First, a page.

The only way to verify a veteran's eligibility for a VA loan is to obtain a Certificate of Eligibility. Veterans can obtain their Certificate of Eligibility directly from the VA, which typically takes a few weeks. Veterans United Home Loans uses an automated system to get your Certificate of Eligibility in minutes.
It's important to remember that not everyone eligible for a VA loan ultimately secures one. Prospective borrowers still have to satisfy credit and underwriting standards set by both the VA and the lender.
What is the difference between eligibility and prequalification?
Not everyone eligible for a VA loan ultimately secures one. Prospective borrowers still have to satisfy credit and underwriting standards set by both the VA and the lender. Getting prequalified for a loan is a basic step that borrowers can complete online or over the phone. This step gives veterans a sense of their purchasing power and lays the foundation for the credit and underwriting process. But it is only a first step. Veterans with sufficient credit scores will move toward loan preapproval, which is a more formal stage desired by home sellers and real estate agents.
How do basic and bonus entitlements work?
Basic Allowance for Housing, formerly known as Basic Allowance for Quarters, is a key asset that can help service members qualify for and afford a VA mortgage. This monthly housing allowance can be counted as income provided it's stable and likely to continue. The same is true for other military allowances and forms of bonus pay. Lenders have to make sure the payments are reliable and consistent. Qualified borrowers can use BAH to cover some or all of their monthly mortgage payment.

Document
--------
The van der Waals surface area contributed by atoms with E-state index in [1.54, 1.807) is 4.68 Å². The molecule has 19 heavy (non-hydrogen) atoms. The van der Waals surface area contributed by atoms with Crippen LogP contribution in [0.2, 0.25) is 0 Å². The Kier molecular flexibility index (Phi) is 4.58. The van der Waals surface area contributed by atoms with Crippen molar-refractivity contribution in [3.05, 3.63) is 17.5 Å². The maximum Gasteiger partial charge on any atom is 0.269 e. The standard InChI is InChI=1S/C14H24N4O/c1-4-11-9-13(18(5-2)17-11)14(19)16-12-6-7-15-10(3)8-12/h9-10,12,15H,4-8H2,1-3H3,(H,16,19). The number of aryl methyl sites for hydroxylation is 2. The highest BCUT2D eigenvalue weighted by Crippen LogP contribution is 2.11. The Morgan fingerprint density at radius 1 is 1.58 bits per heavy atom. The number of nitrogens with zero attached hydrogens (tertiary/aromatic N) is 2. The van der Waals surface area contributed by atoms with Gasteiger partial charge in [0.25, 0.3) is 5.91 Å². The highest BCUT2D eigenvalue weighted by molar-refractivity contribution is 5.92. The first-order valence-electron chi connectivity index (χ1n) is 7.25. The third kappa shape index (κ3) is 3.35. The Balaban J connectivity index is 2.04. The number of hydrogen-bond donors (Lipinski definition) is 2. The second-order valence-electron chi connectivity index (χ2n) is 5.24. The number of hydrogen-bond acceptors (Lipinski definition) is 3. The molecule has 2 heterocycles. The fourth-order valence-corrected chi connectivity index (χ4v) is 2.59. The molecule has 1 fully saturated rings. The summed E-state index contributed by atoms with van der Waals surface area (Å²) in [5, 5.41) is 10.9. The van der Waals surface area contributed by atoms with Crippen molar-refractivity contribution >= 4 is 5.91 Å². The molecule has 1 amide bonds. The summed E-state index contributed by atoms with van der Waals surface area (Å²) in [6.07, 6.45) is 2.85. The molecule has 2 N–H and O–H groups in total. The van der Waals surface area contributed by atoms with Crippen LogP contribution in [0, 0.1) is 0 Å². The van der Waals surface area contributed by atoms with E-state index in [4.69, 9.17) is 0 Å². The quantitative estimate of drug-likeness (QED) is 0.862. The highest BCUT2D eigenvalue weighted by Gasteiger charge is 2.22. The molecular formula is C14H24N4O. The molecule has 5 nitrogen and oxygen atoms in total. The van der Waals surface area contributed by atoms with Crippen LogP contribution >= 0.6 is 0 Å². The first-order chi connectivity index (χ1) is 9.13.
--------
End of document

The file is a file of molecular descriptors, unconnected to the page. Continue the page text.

How do I restore my entitlement once I pay off my previous VA Loan?
Veterans who want to fully restore their entitlement after paying off their VA loan can seek a full restoration of their entitlement. The most common example is when a borrower sells their home and uses the sale proceeds to pay off their original mortgage. At that point, the veteran's previously used entitlement is no longer tied up in the original home. Veterans then have to fill out a VA form and submit documentation to the agency.
What is 2nd Tier Entitlement?
Qualified borrowers have two layers of entitlement. Together, the first tier and the second tier combine to create the VA guaranty. The second, additional layer of entitlement can help borrowers who have experienced foreclosures or other major problems with VA loans. Thanks to second-tier entitlement, even a veteran who defaults on a VA loan can still purchase again. It's important to note that on a second-tier entitlement purchase, there's a minimum loan amount of $144,000.
Can I use the VA Loan for a second home or rental properties?
No. The VA Loan is designed only for primary residences that are occupied by the owners of the properties.
VA Loan Qualification
Who sets the VA Loan guidelines, the VA or my lender?
The VA sets broad requirements and guidelines for military borrowers. There are no income requirements or credit requirements to participate in the VA Loan Guaranty program. The VA simply requires that borrowers represent a satisfactory credit risk. But VA lenders ultimately issue the loans, and they have their own unique requirements, especially when it comes to credit scores. So prospective borrowers have to satisfy both the VA and the agency's approved lenders in order to secure home financing.